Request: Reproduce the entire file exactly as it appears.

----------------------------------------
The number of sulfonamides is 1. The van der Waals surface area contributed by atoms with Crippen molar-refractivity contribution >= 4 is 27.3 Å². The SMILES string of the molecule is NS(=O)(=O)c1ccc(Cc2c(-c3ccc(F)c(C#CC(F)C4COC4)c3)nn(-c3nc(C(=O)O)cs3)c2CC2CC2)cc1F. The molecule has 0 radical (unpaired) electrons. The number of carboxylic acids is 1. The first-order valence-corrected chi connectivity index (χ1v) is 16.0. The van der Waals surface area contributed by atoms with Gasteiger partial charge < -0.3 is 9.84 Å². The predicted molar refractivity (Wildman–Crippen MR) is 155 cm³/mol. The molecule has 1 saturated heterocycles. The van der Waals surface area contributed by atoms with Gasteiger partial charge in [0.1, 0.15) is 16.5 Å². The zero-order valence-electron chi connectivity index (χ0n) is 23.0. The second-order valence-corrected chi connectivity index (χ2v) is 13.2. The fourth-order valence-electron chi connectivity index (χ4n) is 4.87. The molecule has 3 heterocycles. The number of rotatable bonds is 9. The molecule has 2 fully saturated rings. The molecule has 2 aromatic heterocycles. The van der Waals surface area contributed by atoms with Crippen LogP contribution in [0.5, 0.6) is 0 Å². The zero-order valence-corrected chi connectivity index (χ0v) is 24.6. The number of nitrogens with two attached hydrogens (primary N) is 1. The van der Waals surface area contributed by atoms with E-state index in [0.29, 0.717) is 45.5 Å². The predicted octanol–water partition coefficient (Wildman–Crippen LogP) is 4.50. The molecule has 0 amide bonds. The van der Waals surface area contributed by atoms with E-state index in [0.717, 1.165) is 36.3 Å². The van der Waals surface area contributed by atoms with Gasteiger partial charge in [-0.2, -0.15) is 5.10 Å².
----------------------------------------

The number of sulfonamides is 1. The van der Waals surface area contributed by atoms with Crippen molar-refractivity contribution >= 4 is 27.3 Å². The SMILES string of the molecule is NS(=O)(=O)c1ccc(Cc2c(-c3ccc(F)c(C#CC(F)C4COC4)c3)nn(-c3nc(C(=O)O)cs3)c2CC2CC2)cc1F. The molecule has 0 radical (unpaired) electrons. The number of carboxylic acids is 1. The first-order valence-corrected chi connectivity index (χ1v) is 16.0. The van der Waals surface area contributed by atoms with Gasteiger partial charge < -0.3 is 9.84 Å². The predicted molar refractivity (Wildman–Crippen MR) is 155 cm³/mol. The molecule has 1 saturated heterocycles. The van der Waals surface area contributed by atoms with Gasteiger partial charge in [0.1, 0.15) is 16.5 Å². The zero-order valence-electron chi connectivity index (χ0n) is 23.0. The second-order valence-corrected chi connectivity index (χ2v) is 13.2. The fourth-order valence-electron chi connectivity index (χ4n) is 4.87. The molecule has 3 heterocycles. The number of rotatable bonds is 9. The molecule has 2 fully saturated rings. The molecule has 2 aromatic heterocycles. The van der Waals surface area contributed by atoms with Crippen LogP contribution in [0.5, 0.6) is 0 Å². The zero-order valence-corrected chi connectivity index (χ0v) is 24.6. The number of nitrogens with two attached hydrogens (primary N) is 1. The van der Waals surface area contributed by atoms with E-state index in [0.29, 0.717) is 45.5 Å². The predicted octanol–water partition coefficient (Wildman–Crippen LogP) is 4.50. The molecule has 0 amide bonds. The van der Waals surface area contributed by atoms with E-state index in [0.717, 1.165) is 36.3 Å². The van der Waals surface area contributed by atoms with Gasteiger partial charge in [-0.2, -0.15) is 5.10 Å².